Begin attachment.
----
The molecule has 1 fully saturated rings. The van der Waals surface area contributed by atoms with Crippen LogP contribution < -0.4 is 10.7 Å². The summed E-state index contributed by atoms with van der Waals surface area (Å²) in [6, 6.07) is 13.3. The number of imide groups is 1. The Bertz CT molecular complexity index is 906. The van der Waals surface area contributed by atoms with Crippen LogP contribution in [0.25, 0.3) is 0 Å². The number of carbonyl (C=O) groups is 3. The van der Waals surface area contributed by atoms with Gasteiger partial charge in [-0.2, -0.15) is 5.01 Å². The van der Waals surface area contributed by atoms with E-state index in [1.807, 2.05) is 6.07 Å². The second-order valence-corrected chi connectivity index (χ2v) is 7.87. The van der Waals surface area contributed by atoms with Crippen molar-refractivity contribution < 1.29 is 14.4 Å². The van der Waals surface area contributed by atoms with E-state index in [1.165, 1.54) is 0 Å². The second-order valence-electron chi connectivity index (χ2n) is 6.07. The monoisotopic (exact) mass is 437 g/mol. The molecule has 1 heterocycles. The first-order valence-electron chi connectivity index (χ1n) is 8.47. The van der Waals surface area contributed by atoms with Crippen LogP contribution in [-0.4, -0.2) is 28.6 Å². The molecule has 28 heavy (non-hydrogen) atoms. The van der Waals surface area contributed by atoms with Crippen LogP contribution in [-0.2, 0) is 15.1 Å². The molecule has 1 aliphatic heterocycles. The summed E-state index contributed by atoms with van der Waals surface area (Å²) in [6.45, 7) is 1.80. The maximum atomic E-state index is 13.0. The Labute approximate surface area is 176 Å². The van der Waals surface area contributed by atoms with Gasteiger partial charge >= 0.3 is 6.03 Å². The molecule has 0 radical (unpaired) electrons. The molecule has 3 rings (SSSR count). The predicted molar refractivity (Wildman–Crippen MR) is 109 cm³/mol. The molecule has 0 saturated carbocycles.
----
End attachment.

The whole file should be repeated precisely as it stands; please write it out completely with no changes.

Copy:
The molecule has 1 fully saturated rings. The van der Waals surface area contributed by atoms with Crippen LogP contribution < -0.4 is 10.7 Å². The summed E-state index contributed by atoms with van der Waals surface area (Å²) in [6, 6.07) is 13.3. The number of imide groups is 1. The Bertz CT molecular complexity index is 906. The van der Waals surface area contributed by atoms with Crippen LogP contribution in [0.25, 0.3) is 0 Å². The number of carbonyl (C=O) groups is 3. The van der Waals surface area contributed by atoms with Gasteiger partial charge in [-0.2, -0.15) is 5.01 Å². The van der Waals surface area contributed by atoms with E-state index in [1.807, 2.05) is 6.07 Å². The second-order valence-corrected chi connectivity index (χ2v) is 7.87. The van der Waals surface area contributed by atoms with Crippen molar-refractivity contribution < 1.29 is 14.4 Å². The van der Waals surface area contributed by atoms with E-state index in [1.165, 1.54) is 0 Å². The second-order valence-electron chi connectivity index (χ2n) is 6.07. The monoisotopic (exact) mass is 437 g/mol. The molecule has 1 heterocycles. The first-order valence-electron chi connectivity index (χ1n) is 8.47. The van der Waals surface area contributed by atoms with Crippen LogP contribution in [-0.4, -0.2) is 28.6 Å². The molecule has 28 heavy (non-hydrogen) atoms. The van der Waals surface area contributed by atoms with Crippen LogP contribution in [-0.2, 0) is 15.1 Å². The molecule has 1 aliphatic heterocycles. The summed E-state index contributed by atoms with van der Waals surface area (Å²) in [6.45, 7) is 1.80. The maximum atomic E-state index is 13.0. The Labute approximate surface area is 176 Å². The van der Waals surface area contributed by atoms with Gasteiger partial charge >= 0.3 is 6.03 Å². The molecule has 0 radical (unpaired) electrons. The molecule has 3 rings (SSSR count). The predicted molar refractivity (Wildman–Crippen MR) is 109 cm³/mol. The molecule has 0 saturated carbocycles.